How is Usher syndrome diagnosed?
Usher syndrome is diagnosed based on hearing, vision and balance tests. Testing for the Usher gene can confirm the diagnosis but usually is not necessary. Genetic testing for the different types of Usher syndrome is available at several laboratories nationwide.
- Virtually all infants born in the United States have a hearing screen at birth.
- Babies who do not pass the newborn hearing screening should have a follow up hearing test to evaluate for hearing loss. Based on additional signs and symptoms, genetic testing may be done to find out if they have an Usher syndrome gene.
- Older children, teens or young adults with hearing loss should undergo an audiology evaluation. This exam measures how loud a sound needs to be before it is heard.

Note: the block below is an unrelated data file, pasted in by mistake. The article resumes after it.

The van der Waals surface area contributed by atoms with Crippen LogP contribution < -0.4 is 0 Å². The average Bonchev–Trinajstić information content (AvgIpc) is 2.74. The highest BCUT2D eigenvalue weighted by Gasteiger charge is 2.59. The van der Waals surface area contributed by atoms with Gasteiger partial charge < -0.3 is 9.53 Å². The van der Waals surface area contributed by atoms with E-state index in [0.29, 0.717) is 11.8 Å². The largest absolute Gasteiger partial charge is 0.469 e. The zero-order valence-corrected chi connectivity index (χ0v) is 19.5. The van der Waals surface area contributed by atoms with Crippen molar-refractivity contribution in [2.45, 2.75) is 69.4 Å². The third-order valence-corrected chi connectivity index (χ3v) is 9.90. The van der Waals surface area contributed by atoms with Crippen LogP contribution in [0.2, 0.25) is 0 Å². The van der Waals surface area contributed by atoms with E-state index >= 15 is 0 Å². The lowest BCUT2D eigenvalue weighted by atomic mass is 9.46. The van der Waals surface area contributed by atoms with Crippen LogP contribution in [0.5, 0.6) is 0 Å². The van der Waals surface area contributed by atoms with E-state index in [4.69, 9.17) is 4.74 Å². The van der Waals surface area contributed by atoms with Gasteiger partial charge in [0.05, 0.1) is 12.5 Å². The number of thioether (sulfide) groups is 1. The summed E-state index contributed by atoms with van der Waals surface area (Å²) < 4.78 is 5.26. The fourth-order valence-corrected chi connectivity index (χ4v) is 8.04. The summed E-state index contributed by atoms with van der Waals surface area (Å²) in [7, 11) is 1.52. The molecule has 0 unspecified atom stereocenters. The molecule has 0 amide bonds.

- Usher syndrome may go undiagnosed until the child (or the parents) notice night vision loss. This loss:
- Occurs before age 10 in type 1.
- Occurs during teenage years in type 2.
- Testing includes:
- Physical examination of the retina. The exam can detect changes in blood vessels, a waxy look to the retina surface, and clumps of dead retinal cells (bone spicules).
- Visual field testing. This test measures peripheral (side) vision.
- Electroretinogram (ERG). This exam confirms the diagnosis of retinitis pigmentosa and also the retina's response to light. Because the test requires the insertion of a contact lens, general anesthesia is used with young children.
- Electronystagmogram (ENG) measures involuntary eye movement, which can detect balance problems.